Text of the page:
As we approach lockdown version two, for Dr Sam Hughes working on the NHS frontline during the first lockdown was certainly eye-opening. It was terrifying, exhausting and all of the emotions in between. Yet, somehow, amidst the doom and gloom, it has sparked a certain comradery amongst all healthcare professionals tack-ling this faceless enemy.

Having treated a spectrum of Covid-19 positive patients, subjectively he began to notice a trend: men appeared to be suffering more severe symptoms compared to women. In turn, I wanted to know - why?

Of course, news outlets have greatly publicised the increased risk to the elderly and those with co-morbidities such as high blood pressure and diabetes. However, the data is now in fact confirming another risk factor - being male!

At present, we know that men and women are equally likely to contract the illness. Yet, men are much more likely to develop severe symptoms, requiring admission to intensive care units and ventilatory support.

Having consulted various medical publications, crunched the numbers and grappled with some complex algorithms, he has attempted to summarise the key information out there, relevant to men.

He starts in Wuhan, specifically in Jinyintan hospital. Here, a report published by the Shanghai Jiao-tong medical school revealed that in the first 20 days of January 2020, men were 2X more likely to be admitted with the virus. Following admission, the death rate in hospitals across Wuhan was 2.8% amongst men, compared to 1.7% for women.

But that was in Wuhan, here in the UK - are we painting a similar picture? Unfortunately - yes. Indeed, the trends are matching up, with older men, namely those aged over 70, being at a particularly high risk. In fact, a recent study conducted by the Intensive Care National Audit and Research Centre revealed that out of the patients requiring an intensive care bed, 70% were occupied by men.

Numerous theories have been proposed to explain this predilection for men. Here’s a few of them…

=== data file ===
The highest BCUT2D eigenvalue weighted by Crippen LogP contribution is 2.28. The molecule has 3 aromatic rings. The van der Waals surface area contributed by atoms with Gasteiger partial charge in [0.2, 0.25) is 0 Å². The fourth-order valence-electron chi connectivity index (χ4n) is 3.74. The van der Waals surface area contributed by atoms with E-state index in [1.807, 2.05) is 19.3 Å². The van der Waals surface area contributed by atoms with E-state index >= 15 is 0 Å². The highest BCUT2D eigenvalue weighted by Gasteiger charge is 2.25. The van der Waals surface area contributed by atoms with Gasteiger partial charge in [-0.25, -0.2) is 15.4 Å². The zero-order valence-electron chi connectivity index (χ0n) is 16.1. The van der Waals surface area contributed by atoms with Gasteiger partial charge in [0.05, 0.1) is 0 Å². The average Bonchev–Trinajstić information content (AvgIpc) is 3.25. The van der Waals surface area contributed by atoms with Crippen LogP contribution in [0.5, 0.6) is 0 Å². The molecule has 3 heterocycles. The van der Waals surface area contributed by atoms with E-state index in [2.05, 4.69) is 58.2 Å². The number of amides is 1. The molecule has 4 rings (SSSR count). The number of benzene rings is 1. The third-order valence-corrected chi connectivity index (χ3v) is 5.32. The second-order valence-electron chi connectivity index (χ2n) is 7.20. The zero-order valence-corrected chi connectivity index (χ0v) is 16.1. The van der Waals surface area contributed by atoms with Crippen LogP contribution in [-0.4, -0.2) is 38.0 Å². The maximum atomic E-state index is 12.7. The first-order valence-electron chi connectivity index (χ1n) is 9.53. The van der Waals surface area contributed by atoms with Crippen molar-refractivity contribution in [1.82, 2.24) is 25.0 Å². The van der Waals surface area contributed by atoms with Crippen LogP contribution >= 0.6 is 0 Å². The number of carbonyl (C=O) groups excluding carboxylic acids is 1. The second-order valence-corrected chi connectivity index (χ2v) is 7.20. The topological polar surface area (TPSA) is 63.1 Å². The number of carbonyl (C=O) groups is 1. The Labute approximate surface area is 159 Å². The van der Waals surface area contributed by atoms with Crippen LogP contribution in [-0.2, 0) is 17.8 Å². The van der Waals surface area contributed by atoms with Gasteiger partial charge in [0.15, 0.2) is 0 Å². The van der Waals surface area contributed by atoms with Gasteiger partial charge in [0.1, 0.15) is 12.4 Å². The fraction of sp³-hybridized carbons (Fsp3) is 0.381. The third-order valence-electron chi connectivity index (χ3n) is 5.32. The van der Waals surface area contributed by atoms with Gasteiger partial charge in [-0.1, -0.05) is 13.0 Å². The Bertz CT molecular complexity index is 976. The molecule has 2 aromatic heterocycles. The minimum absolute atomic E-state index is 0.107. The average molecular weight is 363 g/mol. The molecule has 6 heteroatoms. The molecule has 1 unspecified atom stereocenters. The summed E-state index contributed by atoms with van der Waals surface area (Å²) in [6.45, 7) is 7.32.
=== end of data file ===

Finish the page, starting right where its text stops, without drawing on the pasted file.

1. Physiological Differences: Generally speaking, men tend to tip the balance when it comes to being overweight - pun intended. In turn, this predisposes men to developing other co-morbidities like high blood pressure, diabetes or heart disease. Irrespective of the pandemic, this makes men more vulnerable to any type of infection, not just coronavirus.
  2. Psychological Differences: A term coined by Ronald F. Levant (President of American Psy-chological Association) is “normative male alexithymia” which literally means "without words for emotions”. Men often struggle to verbalise their emotions, ask for help or express their in-ternal monologue. The same happens when we’re sick. Instead of seeking help early, men tend to downplay symptoms, hoping to avoid any healthcare intervention if possible, which unfor-tunately often enables the virus to mount a more significant disease burden.
  3. Smoking:- Globally, men are more likely to smoke than women. Specifically, the UK figures from 2018 highlight that 17% of men vs 13% of women smoke. This is roughly the equivalent of an extra 1 million male smokers in the UK. As we all know, smoking is bad. Specifically however, when it comes to coronavirus - the tar build-up from years of chronic smoking, clogs our small airways, reducing our ability to ventilate i.e. get fresh air in and get carbon dioxide out. As this air stagnates, bugs like the coronavirus are able to latch onto our lungs, mounting an infection.
  4. Hormonal Differences: When the virus enters our body, it then needs to penetrate through our cell membranes, to get inside our cells, where it can utilise it’s energy source to replicate and grow. Oestrogen is thought to act as a barrier, reducing this ability to rep-licate. In turn, when our body initiates an immune response to tackle the virus, women have a lesser viral load to defeat, meaning they’re more likely to clear the virus before it has time to induce severe symptoms.
  5. Hand-washing: A ‘YouGov’ survey conducted in 2017, revealed some truly terrifying results, which might make you rethink shaking hands in your next job interview. When asked “Do you always wash your hands after a wee, when at work?” - 85% of women VS 71% of men said “yes”. When asked, “Do you always wash your hands after having a poo at work?” - 90% of women VS only 82% of men said “yes". Come on guys - we can definitely do better.

So, he asks will our Y chromosome be the chink in our armour against this invisible enemy? Do we need to do more than our female counterparts to protect ourselves?

No. The advice, irrespective of gender, remains the same. Namely, adhere to the government’s social distancing guidelines, contact the NHS 111 service if you need advice and again, please - wash your hands.

In conclusion, coronavirus appears to pose a particular threat to men due to range of behavioural, genetic and biological factors. It’s a cunning enemy and caught us men off-guard. It exposed our weaknesses; namely, our tendencies to over-indulge, shamed us on our bad behaviours and even exploited our reluctance to ask for help. Alas, whilst this lockdown won’t last forever, perhaps it will help motivate us to make some long term changes, and help us re-invest in our own health.

Stay Safe.

Written by Dr Sam Hughes

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